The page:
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Molester exempt from sex offender registry
The Washington Times ^ | 10-27-05 | Metro

Posted on 10/27/2005 11:14:47 AM PDT by JZelle

GALENA, Md. (AP) -- A Kent County man convicted of molesting two Boy Scouts in the 1980s will not have to register as a sex offender after serving a prison sentence because the crime was long ago, a judge has ruled. James Carl Combs, now 41 and living in Galena, was an assistant scoutmaster in Cecilton in the early 1980s, when he molested two boys, ages 12 and 14, a jury decided in August. The charges came about after one of the victims, now in his 30s, recalled the sexual abuse during a psychotherapy session in November, said Detective 1st Class Adam Streight with the Cecil County Sheriff's Office. The therapist followed state law in notifying police about the sex abuse, and Combs was convicted of a second-degree sex offense and five counts of sexual child abuse. At Combs' sentencing Monday, prosecutors asked for six years in prison, with Combs registering as a sex offender after his release.

(Excerpt) Read more at washingtontimes.com ...


TOPICS: Crime/Corruption; Culture/Society; Government; News/Current Events
KEYWORDS: homosexualagenda; meganslaw; pedophile; sexoffender
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1 posted on 10/27/2005 11:14:50 AM PDT by JZelle
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To: JZelle

Washington, the new Florida.


2 posted on 10/27/2005 11:16:05 AM PDT by xmm0 (This post has been brought to you by the letters "U," "S," and "A" and Amendment number 1.)
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To: JZelle
HUH?

" ... A Kent County man convicted of molesting two Boy Scouts in the 1980s will not have to register as a sex offender after serving a prison sentence because the crime was long ago ..."

So long ago?

What does THAT have to do with registering?
3 posted on 10/27/2005 11:16:26 AM PDT by nmh (Intelligent people recognize Intelligent Design (God).)
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To: xmm0

Err, Maryland. thats what I get from thinking looking at "Washington Times"..


4 posted on 10/27/2005 11:17:04 AM PDT by xmm0 (This post has been brought to you by the letters "U," "S," and "A" and Amendment number 1.)
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To: xmm0

This is in Maryland, not Washington.


5 posted on 10/27/2005 11:18:02 AM PDT by wyattearp (The best weapon to have in a gunfight is a shotgun - preferably from ambush.)
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To: nmh
Is there a statute of limitation on rape?
6 posted on 10/27/2005 11:18:23 AM PDT by dhs12345 (w)
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To: nmh
What does THAT have to do with registering?

It's called the Bill of Rights. Ex Post Facto. You can't pass a law and then apply it retroactively.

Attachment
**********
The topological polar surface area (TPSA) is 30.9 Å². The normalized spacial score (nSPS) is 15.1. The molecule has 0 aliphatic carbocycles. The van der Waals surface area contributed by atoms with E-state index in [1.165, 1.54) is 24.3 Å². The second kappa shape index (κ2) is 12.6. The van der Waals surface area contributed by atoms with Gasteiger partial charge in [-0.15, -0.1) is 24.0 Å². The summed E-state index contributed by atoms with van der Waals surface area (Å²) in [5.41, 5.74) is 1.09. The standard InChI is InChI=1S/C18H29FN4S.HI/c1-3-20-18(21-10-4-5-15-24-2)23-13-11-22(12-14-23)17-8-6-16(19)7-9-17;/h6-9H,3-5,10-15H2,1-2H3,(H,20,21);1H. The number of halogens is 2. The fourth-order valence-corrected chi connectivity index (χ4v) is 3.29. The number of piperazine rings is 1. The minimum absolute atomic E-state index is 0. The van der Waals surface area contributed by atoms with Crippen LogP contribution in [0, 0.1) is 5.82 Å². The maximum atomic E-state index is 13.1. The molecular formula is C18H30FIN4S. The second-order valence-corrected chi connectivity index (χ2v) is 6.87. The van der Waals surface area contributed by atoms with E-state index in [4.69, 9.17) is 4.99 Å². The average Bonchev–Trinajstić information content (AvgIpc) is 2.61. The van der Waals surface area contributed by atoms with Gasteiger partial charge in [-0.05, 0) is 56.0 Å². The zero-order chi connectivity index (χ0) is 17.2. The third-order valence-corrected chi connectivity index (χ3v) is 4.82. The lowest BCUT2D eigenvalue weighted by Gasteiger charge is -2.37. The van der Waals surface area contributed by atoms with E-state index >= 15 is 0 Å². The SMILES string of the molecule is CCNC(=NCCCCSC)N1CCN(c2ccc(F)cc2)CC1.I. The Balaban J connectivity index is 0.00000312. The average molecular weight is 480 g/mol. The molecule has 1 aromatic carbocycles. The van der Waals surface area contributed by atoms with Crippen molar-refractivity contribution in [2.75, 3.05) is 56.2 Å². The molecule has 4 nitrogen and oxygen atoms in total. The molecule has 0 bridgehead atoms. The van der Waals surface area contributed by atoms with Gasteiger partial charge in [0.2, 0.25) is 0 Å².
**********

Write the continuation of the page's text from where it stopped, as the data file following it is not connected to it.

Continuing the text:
7 posted on 10/27/2005 11:19:04 AM PDT by wyattearp (The best weapon to have in a gunfight is a shotgun - preferably from ambush.)
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To: wyattearp

But he was sentenced Monday.


8 posted on 10/27/2005 11:20:32 AM PDT by Quilla
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To: nmh

What does THAT have to do with registering?
______________________________________________

Possibly the ex-post facto prohibition in the US Constitution? If you are convicted of a crime that did not have a certain sanction attached to it, then you can not usually be sanctioned by more than what the law called for at the time you committed the act.


9 posted on 10/27/2005 11:21:23 AM PDT by JLS
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To: nmh
What does THAT have to do with registering?
If I'm not mistaken, you have to be tried according to the laws in place at the time the crime was committed. If registration wasn't required then, it would be considered an "ex post facto" law to require it now...and that's banned by the Constitution.

-Eric

10 posted on 10/27/2005 11:21:52 AM PDT by E Rocc
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To: JZelle
According to Detective Streight, Combs had been serving as a 4-H leader before the grand jury indicted him. Combs stopped volunteering with the organization after being charged.

Still trolling for victims?

11 posted on 10/27/2005 11:24:18 AM PDT by tuesday afternoon
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To: E Rocc

Does that mean if somebody in 1978 commits a capital crime, but is caught in 2005 in a place where capital punishment is suspended, they can still be punished by the 1978 guidelines?


12 posted on 10/27/2005 11:25:11 AM PDT by Eepsy
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To: E Rocc

"State sentencing guidelines call for four to nine years in prison for the offenses.
Instead, Cecil County Circuit Court Judge O. Robert Lidums gave Combs a three-month term at the county jail and three months of house arrest."